Why You Should Never, Ever Be Photographed Naked

Posted on September 20, 2013

7



Revenge porn.  It’s a growing problem for women in our increasingly digital society, and it can turn very nasty, even dangerous.

Whether you are a teen girl, a married woman, or a divorcee just getting back into dating, please, please do yourself a favor and never, ever, ever let anyone photograph you naked or having sex.  And never, ever photograph yourself that way, either.  Am I a prude?  Maybe a little, but that’s not the point.  The point is, relationships don’t last forever; arguments and breakups in a romantic situation can be especially bitter and irrational; and by now, we all know that embarrassing photos and emails live forever in the ether.  What you may not yet know is how vile, damaging, and even dangerous “revenge porn” can be.  Do not create ammunition that an angry ex can use against you!

Oh, my boyfriend / husband would never do such a thing.  He looooves me.  Maybe so… for now… but people do crazy, impulsive things when they are hurt and angry, and some people can take it to a whole new level, posting your previously private nude photos or videos as personal ads along with all of your private information, or on less-than-scrupulous online sites created just for this purpose.  And once those electrons hit the Internet, they have a tendency to go viral and live forever.  Congratulations!  You are now an involuntary porn star!

Being an involuntary porn star has its drawbacks.  Sickos might want or expect sex.  You might lose your job, or have trouble getting hired.  Your kids might be bullied or even threatened.

True, angry ex-lovers don’t actually need your nude photo to do enormous damage to your life and even your safety, as you can see in this excellent article on sexual cyber-stalking, by Justin Jouvenal for the Washington Post (although you can imagine that nude photos in the hands of such angry, misogynistic men would make the situation exponentially worse for the victim).  But cyber-stalking as Jouvenal describes is illegal, and victims have legal recourse:  Kenneth Kuban, who tormented his ex-lover for months and endangered her safety, now faces up to 15 years in prison.

Unfortunately, revenge porn victims have almost no recourse at all.  The general legal view is that photos voluntarily taken and shared become the property of the recipient, to dispose of as he sees fit.  Yup. Your angry ex can, by and large, do whatever he likes with your naked photo, and there’s not a whole lot you can do if that happens to be something really embarrassing.

Consider the case of Holly Jacobs:  not only were her nude photos posted online under her real name, but later, a “masturbation video” was posted… it was a Skype session she had engaged in with her long-distance ex, which he had recorded without her knowledge.  Thanks to the nature of the Internet, the photos and video have multiplied to more than 200 websites, and included her real-life personal information.  Her battle to remove and destroy the material has been going on for eight years now, and included legally changing her own name.  Authorities told her there was little to be done, because she was over 18 and her ex had not stolen the photos.  The experience destroyed her old life; now she dedicates herself to working toward criminalizing revenge porn.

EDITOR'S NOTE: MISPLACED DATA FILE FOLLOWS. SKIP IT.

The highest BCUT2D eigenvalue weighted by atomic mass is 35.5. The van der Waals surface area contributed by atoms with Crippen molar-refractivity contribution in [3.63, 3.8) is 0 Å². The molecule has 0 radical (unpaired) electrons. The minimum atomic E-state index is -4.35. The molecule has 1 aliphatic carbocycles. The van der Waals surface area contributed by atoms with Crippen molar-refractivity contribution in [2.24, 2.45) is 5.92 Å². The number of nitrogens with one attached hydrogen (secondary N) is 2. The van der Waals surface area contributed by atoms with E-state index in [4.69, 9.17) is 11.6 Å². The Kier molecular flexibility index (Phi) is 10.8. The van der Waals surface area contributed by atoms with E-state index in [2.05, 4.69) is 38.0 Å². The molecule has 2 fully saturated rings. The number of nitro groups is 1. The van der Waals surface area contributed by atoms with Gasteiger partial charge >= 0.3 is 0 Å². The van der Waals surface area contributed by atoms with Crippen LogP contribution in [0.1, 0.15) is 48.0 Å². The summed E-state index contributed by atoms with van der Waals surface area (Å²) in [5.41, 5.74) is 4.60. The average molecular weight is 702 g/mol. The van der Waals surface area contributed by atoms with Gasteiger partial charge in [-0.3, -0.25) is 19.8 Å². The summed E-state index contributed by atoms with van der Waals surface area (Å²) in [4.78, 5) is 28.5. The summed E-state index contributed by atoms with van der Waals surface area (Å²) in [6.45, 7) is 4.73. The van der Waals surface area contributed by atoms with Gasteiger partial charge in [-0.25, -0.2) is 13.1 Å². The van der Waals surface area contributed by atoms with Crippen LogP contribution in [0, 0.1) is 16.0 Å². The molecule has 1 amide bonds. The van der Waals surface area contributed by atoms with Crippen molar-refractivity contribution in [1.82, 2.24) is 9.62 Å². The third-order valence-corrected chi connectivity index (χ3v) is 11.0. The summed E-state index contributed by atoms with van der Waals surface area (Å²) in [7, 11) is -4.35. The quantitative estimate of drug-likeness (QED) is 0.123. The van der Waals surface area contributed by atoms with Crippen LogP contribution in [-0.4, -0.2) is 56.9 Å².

Revenge porn is illegal only in New Jersey.  California is also on the verge of criminalizing revenge porn, although the California statute has loopholes big enough to drive a bus through:  there is still no protection against someone distributing a “selfie,” a nude photo you take of yourself; and there must be proof of intent to cause “serious emotional distress.”  Good luck getting a conviction with those limitations.

But you know, once you’re fighting to get photos taken down, filing lawsuits and trying to figure out what, if anything, your ex could be legally charged with – it’s far, far too late to go back to your normal life.  That won’t exist again for years, maybe decades, maybe never.

Think of it this way.  Maybe you live in a pretty safe neighborhood where you can leave your door unlocked.  Maybe nobody will ever walk in and steal your belongings, or harm you in any way.  But they could, and however small the risk, if it happens, it will be devastating.  Why not just keep your door locked?  The small act of locking your door every day might look paranoid to the neighbors, but if it prevents even one robbery over the course of decades, it is well worth it.

The same goes for your nude photo.  Don’t take them, don’t allow them to be taken, and certainly never, ever, ever allow anyone else to gain control of them in any way.  So your friends and lovers think you’re a prude or a Puritan.  So what?  If it prevents even one instance of revenge porn from destroying your life, it will have been well worth it.

Cover image:  “The Artist’s Model,” by Sergei Skrypitsyn